National, News

We don’t take sides on employment matters-Minister

By Bida Elly David

National Minister of Labor, James Hot Mai says his docket sides with neither national nor foreign employees in disputes on payment and working conditions.

He stated that the law always decides the outcome of such cases, not the ministry.

Mai made these comments in response to questions from lawmakers about why the ministry failed to help 364 national employees who were in 2022 fired by a foreign company.

But Mai argued that the ministry’s role is to protect both employees and employers and that they do not have the power to support one side.

“As the Ministry of Labor, we are the protectors of anybody, whether employers or employees. We don’t have a court in the ministry to judge,” he told the lawmakers.

He said they can only investigate the complaints and try to mediate an amicable resolution, otherwise, the case will go to court where an independent decision will be made.

Sudan are important people who deserve protection from the government.

“What we do as the ministry of labor or government is that we discourage people from going to court. We work as extra experts—three of us—government, employers, and employees,” he lamented.

Mai emphasized that the government summons the complainant and defendant for tentative investigation in critical cases where the reported matter is critical.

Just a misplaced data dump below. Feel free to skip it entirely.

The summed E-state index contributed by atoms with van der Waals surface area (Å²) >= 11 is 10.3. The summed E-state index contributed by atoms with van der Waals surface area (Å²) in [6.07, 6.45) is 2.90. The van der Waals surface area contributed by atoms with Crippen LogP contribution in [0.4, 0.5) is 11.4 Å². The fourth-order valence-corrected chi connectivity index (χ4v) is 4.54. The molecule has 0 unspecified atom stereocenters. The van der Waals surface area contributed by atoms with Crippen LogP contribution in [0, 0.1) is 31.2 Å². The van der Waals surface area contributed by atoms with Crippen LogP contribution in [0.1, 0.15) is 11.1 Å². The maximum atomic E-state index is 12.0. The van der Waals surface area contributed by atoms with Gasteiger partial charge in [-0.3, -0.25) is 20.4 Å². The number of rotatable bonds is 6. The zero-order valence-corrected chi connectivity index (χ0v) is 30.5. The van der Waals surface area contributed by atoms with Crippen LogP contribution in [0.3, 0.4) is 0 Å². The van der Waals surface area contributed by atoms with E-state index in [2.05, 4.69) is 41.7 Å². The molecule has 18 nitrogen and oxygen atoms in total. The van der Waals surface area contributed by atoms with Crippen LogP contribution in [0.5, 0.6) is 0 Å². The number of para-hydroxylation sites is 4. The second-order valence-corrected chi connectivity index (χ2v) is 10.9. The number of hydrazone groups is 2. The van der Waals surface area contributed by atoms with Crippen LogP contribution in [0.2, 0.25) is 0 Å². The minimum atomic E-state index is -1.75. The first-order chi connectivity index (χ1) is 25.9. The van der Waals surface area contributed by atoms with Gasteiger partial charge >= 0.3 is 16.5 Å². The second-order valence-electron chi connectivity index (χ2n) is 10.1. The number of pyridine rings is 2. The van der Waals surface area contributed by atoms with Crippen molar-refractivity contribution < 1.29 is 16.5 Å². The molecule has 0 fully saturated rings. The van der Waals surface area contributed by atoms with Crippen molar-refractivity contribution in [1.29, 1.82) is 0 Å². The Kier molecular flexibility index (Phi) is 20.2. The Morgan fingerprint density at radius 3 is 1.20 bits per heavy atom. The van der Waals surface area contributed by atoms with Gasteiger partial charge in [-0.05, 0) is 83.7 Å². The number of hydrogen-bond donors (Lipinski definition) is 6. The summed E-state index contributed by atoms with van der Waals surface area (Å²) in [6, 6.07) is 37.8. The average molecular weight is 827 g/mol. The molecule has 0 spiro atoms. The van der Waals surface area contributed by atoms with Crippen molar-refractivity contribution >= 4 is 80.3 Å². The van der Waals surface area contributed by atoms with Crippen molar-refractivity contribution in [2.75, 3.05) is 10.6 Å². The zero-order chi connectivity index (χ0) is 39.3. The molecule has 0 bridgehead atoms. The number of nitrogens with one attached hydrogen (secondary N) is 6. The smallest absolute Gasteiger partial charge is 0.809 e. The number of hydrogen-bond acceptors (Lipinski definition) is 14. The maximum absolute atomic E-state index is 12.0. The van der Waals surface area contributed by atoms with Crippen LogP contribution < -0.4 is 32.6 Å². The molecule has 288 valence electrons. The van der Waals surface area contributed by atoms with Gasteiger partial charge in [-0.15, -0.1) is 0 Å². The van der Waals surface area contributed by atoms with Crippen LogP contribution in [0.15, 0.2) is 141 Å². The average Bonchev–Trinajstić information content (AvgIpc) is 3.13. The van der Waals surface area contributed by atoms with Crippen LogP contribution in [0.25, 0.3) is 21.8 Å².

“If there is a case, we call the employer and the employees, investigate, and three of us sit down to resolve the case amicably. Should any side refuse the resolution, we will refer the case to court,” he noted.

James Kuol Deng, a lawmaker who raised the matter criticized Mai, saying the ministry failed to help the 364 national employees who were fired after demanding their rights after being exploited.

While Mai claimed the issue was resolved, the lawmaker said Mai went silent on the matter and it was not actually addressed.

“The employed youth went to raise their complaints with the minister, and he promised them that this problem would be solved, but nothing happened,” Kuol cited.

The fired employees eventually took legal action in court but the case has been adjourned 18 times.

Last year, Mai promised to provide legal documents related to the case to lawmakers for verification.

Following numerous employment complaints, the minister issued a statement directing the 80% domination of the private sector and NGOs by South Sudanese.

Despite orders from Mai last year directing 80% of private sector and NGO jobs to go to South Sudanese, cases of national employee exploitation by foreign employers reportedly remain active.

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